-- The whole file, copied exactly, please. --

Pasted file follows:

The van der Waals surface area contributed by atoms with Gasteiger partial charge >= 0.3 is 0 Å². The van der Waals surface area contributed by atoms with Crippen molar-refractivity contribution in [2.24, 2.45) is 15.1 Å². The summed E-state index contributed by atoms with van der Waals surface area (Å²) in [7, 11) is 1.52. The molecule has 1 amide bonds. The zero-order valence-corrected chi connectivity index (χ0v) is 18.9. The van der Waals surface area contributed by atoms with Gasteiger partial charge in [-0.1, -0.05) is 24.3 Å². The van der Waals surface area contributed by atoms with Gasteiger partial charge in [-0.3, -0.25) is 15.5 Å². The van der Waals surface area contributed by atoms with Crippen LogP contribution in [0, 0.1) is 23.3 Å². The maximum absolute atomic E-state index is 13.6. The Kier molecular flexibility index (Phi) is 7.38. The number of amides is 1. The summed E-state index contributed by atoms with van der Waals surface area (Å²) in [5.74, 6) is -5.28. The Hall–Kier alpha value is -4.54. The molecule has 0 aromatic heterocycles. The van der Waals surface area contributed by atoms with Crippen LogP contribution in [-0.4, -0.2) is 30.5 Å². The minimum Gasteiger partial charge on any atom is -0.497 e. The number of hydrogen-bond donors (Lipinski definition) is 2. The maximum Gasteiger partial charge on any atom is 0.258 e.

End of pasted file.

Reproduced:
The van der Waals surface area contributed by atoms with Gasteiger partial charge >= 0.3 is 0 Å². The van der Waals surface area contributed by atoms with Crippen molar-refractivity contribution in [2.24, 2.45) is 15.1 Å². The summed E-state index contributed by atoms with van der Waals surface area (Å²) in [7, 11) is 1.52. The molecule has 1 amide bonds. The zero-order valence-corrected chi connectivity index (χ0v) is 18.9. The van der Waals surface area contributed by atoms with Gasteiger partial charge in [-0.1, -0.05) is 24.3 Å². The van der Waals surface area contributed by atoms with Gasteiger partial charge in [-0.3, -0.25) is 15.5 Å². The van der Waals surface area contributed by atoms with Crippen LogP contribution in [0, 0.1) is 23.3 Å². The maximum absolute atomic E-state index is 13.6. The Kier molecular flexibility index (Phi) is 7.38. The number of amides is 1. The summed E-state index contributed by atoms with van der Waals surface area (Å²) in [5.74, 6) is -5.28. The Hall–Kier alpha value is -4.54. The molecule has 0 aromatic heterocycles. The van der Waals surface area contributed by atoms with Crippen LogP contribution in [-0.4, -0.2) is 30.5 Å². The minimum Gasteiger partial charge on any atom is -0.497 e. The number of hydrogen-bond donors (Lipinski definition) is 2. The maximum Gasteiger partial charge on any atom is 0.258 e.